Other kinds of gifts that are exempt and are not taxable include:
• Gifts to charities approved by the IRS
• A gift to your spouse (as long as he/she is a US Citizen)
• A gift to cover someone’s education tuition, if paid directly to the educational institution (does not cover gifts to cover room and board, books or supplies)
• Gifts to cover someone’s medical expenses, if paid directly to the medical facility.
The COVID CARES Act waived Required Minimum Distributions (RMDs) for 2020, but the RMD can still be paid directly to a charity through a Qualified Charitable Contribution (QCD) while avoiding taxable income. The CARES Act also provided for a deduction available for up to $300 in annual contributions, beneficial to those who take the standard deduction when filing taxes. As part of this bill, individuals and corporations that itemize can also deduct more of their contributions. Individuals can deduct cash contributions up to 100% of their 2020 AGI on itemized 2020 tax returns, up from the previous limit of 60%. Corporations may deduct up to 25% of taxable income, up from 10%.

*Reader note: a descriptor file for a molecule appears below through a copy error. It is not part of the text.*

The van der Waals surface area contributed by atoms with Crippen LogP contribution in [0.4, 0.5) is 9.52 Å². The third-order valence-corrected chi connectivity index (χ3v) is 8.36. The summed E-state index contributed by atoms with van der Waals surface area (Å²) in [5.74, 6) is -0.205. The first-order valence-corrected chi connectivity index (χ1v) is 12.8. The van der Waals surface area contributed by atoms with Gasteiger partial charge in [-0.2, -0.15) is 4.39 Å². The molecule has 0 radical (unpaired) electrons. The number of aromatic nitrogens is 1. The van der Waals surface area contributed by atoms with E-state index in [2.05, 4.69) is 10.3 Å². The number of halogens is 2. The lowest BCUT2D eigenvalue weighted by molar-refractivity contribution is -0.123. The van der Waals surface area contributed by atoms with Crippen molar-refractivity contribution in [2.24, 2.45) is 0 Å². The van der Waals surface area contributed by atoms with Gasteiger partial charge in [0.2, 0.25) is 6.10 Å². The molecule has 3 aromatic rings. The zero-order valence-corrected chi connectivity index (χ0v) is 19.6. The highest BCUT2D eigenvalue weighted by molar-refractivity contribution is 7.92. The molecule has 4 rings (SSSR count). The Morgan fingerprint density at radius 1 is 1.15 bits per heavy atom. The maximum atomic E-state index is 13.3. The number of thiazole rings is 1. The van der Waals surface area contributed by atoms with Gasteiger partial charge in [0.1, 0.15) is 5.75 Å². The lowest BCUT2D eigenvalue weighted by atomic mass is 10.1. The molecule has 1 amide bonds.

These are only a few gifting strategies, stated in a highly simplified fashion. Whatever strategy you choose, planned giving can be very rewarding. It’s wonderful to see your gift at work, or to leave a legacy - and to receive tax benefits as well.
Call my office at 770.931.1414 to schedule an appointment for your complimentary consultation or visit my website at www.rogersgreen.com.
This is not to be construed as legal or tax advice. Please seek the advice of an estate planning and/or tax accounting professional before implementing these or other strategies. Investment Advisor Representative offering securities and advisory services through Cetera Advisors LLC, a Registered Investment Advisor (RIA) and broker/dealer, member FINRA/SIPC. His office is located at 3700 Crestwood Parkway Duluth, GA 30096.